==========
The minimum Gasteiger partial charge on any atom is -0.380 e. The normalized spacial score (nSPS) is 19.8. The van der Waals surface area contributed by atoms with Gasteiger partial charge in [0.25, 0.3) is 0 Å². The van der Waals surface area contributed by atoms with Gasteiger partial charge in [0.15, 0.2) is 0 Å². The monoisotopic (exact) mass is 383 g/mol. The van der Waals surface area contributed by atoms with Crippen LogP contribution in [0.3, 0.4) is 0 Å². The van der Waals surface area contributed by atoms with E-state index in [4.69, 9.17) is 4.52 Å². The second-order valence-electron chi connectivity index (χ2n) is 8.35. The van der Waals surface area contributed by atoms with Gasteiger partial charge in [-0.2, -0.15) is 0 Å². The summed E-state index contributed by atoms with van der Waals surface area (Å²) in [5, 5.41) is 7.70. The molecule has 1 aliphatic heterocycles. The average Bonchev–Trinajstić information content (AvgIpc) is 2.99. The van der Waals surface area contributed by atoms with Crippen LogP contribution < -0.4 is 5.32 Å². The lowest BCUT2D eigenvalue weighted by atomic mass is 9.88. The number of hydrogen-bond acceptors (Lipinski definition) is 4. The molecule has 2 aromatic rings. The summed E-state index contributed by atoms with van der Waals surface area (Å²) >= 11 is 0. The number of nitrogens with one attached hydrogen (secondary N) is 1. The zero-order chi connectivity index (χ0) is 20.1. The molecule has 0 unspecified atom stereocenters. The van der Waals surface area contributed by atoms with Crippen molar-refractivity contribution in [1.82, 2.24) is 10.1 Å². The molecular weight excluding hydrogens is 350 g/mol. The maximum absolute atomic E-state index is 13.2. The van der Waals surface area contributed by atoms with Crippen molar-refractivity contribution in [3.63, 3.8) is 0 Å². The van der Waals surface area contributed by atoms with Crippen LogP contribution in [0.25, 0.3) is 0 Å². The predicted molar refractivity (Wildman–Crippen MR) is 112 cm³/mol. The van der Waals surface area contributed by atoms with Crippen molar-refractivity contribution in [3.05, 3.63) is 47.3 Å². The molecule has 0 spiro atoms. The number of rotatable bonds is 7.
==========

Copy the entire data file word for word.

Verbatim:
The minimum Gasteiger partial charge on any atom is -0.380 e. The normalized spacial score (nSPS) is 19.8. The van der Waals surface area contributed by atoms with Gasteiger partial charge in [0.25, 0.3) is 0 Å². The van der Waals surface area contributed by atoms with Gasteiger partial charge in [0.15, 0.2) is 0 Å². The monoisotopic (exact) mass is 383 g/mol. The van der Waals surface area contributed by atoms with Crippen LogP contribution in [0.3, 0.4) is 0 Å². The van der Waals surface area contributed by atoms with E-state index in [4.69, 9.17) is 4.52 Å². The second-order valence-electron chi connectivity index (χ2n) is 8.35. The van der Waals surface area contributed by atoms with Gasteiger partial charge in [-0.2, -0.15) is 0 Å². The summed E-state index contributed by atoms with van der Waals surface area (Å²) in [5, 5.41) is 7.70. The molecule has 1 aliphatic heterocycles. The average Bonchev–Trinajstić information content (AvgIpc) is 2.99. The van der Waals surface area contributed by atoms with Crippen LogP contribution < -0.4 is 5.32 Å². The lowest BCUT2D eigenvalue weighted by atomic mass is 9.88. The number of hydrogen-bond acceptors (Lipinski definition) is 4. The molecule has 2 aromatic rings. The summed E-state index contributed by atoms with van der Waals surface area (Å²) >= 11 is 0. The number of nitrogens with one attached hydrogen (secondary N) is 1. The zero-order chi connectivity index (χ0) is 20.1. The molecule has 0 unspecified atom stereocenters. The van der Waals surface area contributed by atoms with Crippen molar-refractivity contribution in [1.82, 2.24) is 10.1 Å². The molecular weight excluding hydrogens is 350 g/mol. The maximum absolute atomic E-state index is 13.2. The van der Waals surface area contributed by atoms with Crippen molar-refractivity contribution in [3.63, 3.8) is 0 Å². The van der Waals surface area contributed by atoms with Crippen LogP contribution in [0.25, 0.3) is 0 Å². The predicted molar refractivity (Wildman–Crippen MR) is 112 cm³/mol. The van der Waals surface area contributed by atoms with Crippen molar-refractivity contribution in [3.05, 3.63) is 47.3 Å². The molecule has 0 spiro atoms. The number of rotatable bonds is 7.